Your Guide to Bats and Development
This is a complete guidance page to bat surveys and contains everything a development professional or domestic clients will ever need to know about how to deal with a request for a bat survey, and what the downstream implications are for your application and project. Enjoy!
Why am I being asked for a bat survey?
The council’s planning office have asked you for a bat survey as a validation or determination requirement because PPS9 “Biodiversity and Geological Conservation” and updating it, ODPM Circular 05/2006, state that legally protected species and habitats that are present and affected by your proposed development should be a material consideration for the local planning authority. Since the planning officers do not have the resources to confirm whether or not legally protected species are present and affected, it becomes your responsibility to engage an ecologist and in doing so, provide a report with your planning application.
The Circular makes it very clear that local authorities should refuse consent where this information is absent or inadequate, and should not under any circumstances leaves protected species surveys to conditions of consent. In some cases e.g. Elmbridge Council in the county of Surrey, bat surveys are now a validation requirement.
What do you mean by ‘Protected’ Species?
The EC Habitats Directive protects bats, like other species e.g. great crested newts through their inclusion in Annex II. This European protected species and habitats legislation is transposed in the UK by the Habitats Regulations 2010, which prevents bats as well as their roosting habitat from being disturbed. Bats are also protected by the Countryside and Rights of Way Act 2000 and the Wildlife and Countryside Act 1981, which criminalize deliberate killing, injury or sale.
Engaging the Directive is seriously hot water. Cheshire East council were criminally prosecuted and lost appeals all the way up to and including the Supreme Court for not properly enforcing legislation, let alone breaching it themselves. This has become known as the Woolley case. You can Internet search for it or read more about bats and the lawon our web site. Needless to say, the successful prosecution (and other Supreme Court cases, such as Morge v Hampshire C.C.) has left borough ecologists very nervous about leaving protected species issues to conditions, so addressing such matters up front and robustly is the only way to secure a consent.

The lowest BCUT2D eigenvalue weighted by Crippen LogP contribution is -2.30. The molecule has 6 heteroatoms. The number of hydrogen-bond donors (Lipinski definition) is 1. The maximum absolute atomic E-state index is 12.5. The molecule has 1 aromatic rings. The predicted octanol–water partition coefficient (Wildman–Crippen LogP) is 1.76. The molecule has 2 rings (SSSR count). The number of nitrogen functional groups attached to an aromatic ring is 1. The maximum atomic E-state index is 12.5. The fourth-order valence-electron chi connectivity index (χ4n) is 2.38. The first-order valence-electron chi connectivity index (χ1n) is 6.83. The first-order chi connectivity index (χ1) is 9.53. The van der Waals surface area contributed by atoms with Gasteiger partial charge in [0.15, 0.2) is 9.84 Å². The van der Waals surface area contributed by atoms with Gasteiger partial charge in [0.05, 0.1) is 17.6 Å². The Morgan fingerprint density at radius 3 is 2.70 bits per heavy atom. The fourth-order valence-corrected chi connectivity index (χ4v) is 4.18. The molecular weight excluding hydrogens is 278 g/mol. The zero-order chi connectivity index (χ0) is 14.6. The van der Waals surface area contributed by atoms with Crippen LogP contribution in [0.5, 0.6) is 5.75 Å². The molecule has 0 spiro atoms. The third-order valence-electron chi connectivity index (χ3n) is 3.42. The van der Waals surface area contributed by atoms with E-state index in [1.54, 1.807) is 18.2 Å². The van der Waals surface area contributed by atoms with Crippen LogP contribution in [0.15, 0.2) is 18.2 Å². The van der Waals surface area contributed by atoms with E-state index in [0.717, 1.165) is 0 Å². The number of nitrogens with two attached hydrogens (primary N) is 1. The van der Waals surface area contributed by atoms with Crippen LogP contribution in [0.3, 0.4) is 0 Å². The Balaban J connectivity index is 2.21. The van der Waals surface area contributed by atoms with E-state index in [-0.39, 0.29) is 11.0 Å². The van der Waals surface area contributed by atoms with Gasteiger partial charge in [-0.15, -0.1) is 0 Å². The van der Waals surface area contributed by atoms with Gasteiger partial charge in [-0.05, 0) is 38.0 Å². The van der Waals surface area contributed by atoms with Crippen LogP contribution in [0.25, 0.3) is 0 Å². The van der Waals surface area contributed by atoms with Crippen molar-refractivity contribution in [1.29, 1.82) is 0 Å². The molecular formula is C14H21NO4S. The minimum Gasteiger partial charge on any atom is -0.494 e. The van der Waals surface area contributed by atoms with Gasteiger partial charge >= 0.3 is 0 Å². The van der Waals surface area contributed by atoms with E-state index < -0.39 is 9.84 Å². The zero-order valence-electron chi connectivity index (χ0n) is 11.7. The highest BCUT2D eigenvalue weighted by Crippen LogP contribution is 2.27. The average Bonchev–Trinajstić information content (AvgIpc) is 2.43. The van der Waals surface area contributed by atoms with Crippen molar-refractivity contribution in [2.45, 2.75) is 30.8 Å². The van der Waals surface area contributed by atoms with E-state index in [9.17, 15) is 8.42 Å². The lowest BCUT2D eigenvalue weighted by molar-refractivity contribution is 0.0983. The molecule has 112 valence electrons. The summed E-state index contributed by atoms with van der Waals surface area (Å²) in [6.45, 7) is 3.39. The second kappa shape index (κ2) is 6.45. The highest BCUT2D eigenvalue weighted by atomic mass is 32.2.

Who can do a bat survey?
Only a licensed bat consultant; someone who is educated and trained to handle and disturb bats safely (and has received a rabies injection) can undertake roost visits. A license is issued to a surveyor by Natural England in England (Countryside Council for Wales in Wales and Scottish Natural Heritage in Scotland.) These organizations are executive agencies of the UK government, so-called Statutory Nature Conservation Organizations. The license essentially permits actions that would otherwise be unlawful e.g. disturbing bats.
Are bat surveys time-sensitive?
Bats hibernate throughout the winter as there are fewer invertebrates on which the predate to provide a food chain for them. In consequence, the need to maintain a low body temperature and manage down their metabolism by roosting in a very stable environment—stable in terms of temperature, humidity, light and noise levels, vibration and airflow—drives their need to roost in trees and. In their state of torpor, they are extremely vulnerable and waking a bat could easily kill it instantly (or use up valuable calories so depleting its fat reserves and literally starving it to death—not good!) The intense physiological change they must undergo to survive this is quite phenomenal, but equally, presents planning applicants with constraints: that is, some types of assessment cannot be conducted during the hibernation season.